|Title||To Use or Not to Use? Examining the Adoption of Social Research Network Sites|
|Publication Type||01. Books|
|Year of Publication||2012|
|Publisher||Dissertationsschrift, Friedrich-Alexander Universität Erlangen-Nürnberg|
|Keywords||acceptance, adoption, collaboration, communication technology, immersion, non-usage, online collaboration technology, privacy issues, researchers, social media, social media implementation model, social media usage cycle, technology acceptance, user resistance|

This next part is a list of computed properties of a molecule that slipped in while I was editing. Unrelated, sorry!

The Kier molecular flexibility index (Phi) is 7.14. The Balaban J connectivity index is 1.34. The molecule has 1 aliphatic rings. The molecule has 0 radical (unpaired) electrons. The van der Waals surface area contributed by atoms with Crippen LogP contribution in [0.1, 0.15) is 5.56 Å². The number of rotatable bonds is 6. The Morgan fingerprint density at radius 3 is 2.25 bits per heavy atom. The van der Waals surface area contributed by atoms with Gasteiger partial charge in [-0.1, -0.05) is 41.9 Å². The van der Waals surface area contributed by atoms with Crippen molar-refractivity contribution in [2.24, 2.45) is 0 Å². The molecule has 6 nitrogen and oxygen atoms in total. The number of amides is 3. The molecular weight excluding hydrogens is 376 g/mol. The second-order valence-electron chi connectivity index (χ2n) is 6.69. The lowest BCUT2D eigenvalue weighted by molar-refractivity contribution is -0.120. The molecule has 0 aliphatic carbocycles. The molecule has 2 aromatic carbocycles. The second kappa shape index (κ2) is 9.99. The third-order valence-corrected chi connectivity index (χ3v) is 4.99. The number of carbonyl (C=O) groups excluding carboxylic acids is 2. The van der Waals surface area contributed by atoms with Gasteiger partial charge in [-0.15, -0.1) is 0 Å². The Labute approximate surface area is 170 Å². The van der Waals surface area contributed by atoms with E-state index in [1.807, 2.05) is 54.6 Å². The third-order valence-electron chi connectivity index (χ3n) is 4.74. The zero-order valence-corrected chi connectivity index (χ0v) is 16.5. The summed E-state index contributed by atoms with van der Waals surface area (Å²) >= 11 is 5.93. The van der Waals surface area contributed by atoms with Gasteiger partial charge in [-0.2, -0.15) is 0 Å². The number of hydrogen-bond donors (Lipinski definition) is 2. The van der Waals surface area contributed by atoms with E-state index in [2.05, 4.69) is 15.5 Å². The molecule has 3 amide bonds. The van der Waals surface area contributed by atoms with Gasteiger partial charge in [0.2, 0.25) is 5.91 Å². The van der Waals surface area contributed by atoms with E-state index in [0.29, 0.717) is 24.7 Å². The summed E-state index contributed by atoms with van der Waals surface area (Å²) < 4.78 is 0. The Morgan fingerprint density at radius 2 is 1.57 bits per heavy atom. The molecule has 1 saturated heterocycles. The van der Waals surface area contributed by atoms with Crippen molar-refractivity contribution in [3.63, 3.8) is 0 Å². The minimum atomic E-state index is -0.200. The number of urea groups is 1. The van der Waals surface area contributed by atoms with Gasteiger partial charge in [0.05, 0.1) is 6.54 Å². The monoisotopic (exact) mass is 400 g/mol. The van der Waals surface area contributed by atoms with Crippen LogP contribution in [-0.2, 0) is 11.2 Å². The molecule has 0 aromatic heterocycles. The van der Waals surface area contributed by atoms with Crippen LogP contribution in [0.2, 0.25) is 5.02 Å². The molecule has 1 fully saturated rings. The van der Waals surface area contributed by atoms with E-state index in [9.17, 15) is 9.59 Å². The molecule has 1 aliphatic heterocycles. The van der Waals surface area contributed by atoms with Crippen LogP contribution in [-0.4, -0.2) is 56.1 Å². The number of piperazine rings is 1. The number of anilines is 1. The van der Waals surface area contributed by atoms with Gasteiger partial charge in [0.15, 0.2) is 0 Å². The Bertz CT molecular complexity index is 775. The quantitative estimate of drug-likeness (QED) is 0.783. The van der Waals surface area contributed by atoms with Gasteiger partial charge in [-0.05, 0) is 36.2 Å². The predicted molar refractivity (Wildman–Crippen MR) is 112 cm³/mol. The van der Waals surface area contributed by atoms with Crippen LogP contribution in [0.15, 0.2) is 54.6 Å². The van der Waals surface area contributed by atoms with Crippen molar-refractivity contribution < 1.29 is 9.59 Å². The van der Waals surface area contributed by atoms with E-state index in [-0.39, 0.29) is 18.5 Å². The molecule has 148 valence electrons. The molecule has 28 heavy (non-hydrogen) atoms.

Our lives are increasingly influenced by web-based technologies allowing for new forms of information sharing, communication, knowledge exchange and collaboration. While the term “Enterprise 2.0” has reached a broad audience, the impact of social media on the way research is done has been underexamined. At the same time, tools supporting “research 2.0” have not been thoroughly examined yet. While Facebook and Linkedin are known platforms supporting the establishment and management of private and professional social networks, network sites for researchers (“social research network sites”) are yet to be studied. Should these social research network sites (SRNS) encounter wide acceptance in the future, the scientific world is facing a paradigm shift as fundamental as the change from horses to cars in the world of transportation. Nevertheless, factors influencing the usage of these tools, which could revolutionize research practice, remain obscure. Researchers, research organizations and providers of research platforms can thus benefit from an examination of drivers and barriers influencing the usage of these tools. An understanding of these factors allows deriving managerial implications for professional research institutions, libraries, design implications for SRNS providers, and hints towards online profiling strategies of individual researchers. The results are interesting for managers beyond the domain of research as they deliver insights into adoption mechanisms in the Web 2.0 world. “To Use or Not to Use? Examining the Adoption of Social Research Network Sites” contributes to these aims by (1) delivering a definition of social research network sites as allowing for information sharing, identity management, communication and collaboration, (2) giving an overview of new online collaboration tools for researchers, (3) examining the usage of SRNS from a technology acceptance perspective to establish a framework to understand the usage and non-usage of SRNS, (4) illuminates the special requirements and expectations of researchers towards collaboration technology and (5) derives a usage lifecycle model which allows research institutions and providers to categorize the identified adoption drivers and barriers into implementation stages. The thesis combines qualitative and quantitative research approaches. Besides confirming insights from technology acceptance research about the relevance of ease of use and technology performance, this thesis stresses the increasingly important role of noise and user resistance. Contradicting a general technology euphoria co-occurring with the rise of Web 2.0, this thesis points out that users are hesitant towards enlarging their tool portfolio. Nevertheless, social influence can overcome individual concerns and support the usage of new tools. The results can be used to enhance the understanding of the adoption of online collaboration technology in areas in which privacy and security concerns are important. They hint towards the increasing relevance of sustainable technology portfolios as too many tools hinder collaboration endeavors rather than supporting them. Moreover, decision-makers in knowledge-intense organizations beyond research can gain valuable insights into the dynamics of online collaboration technology usage.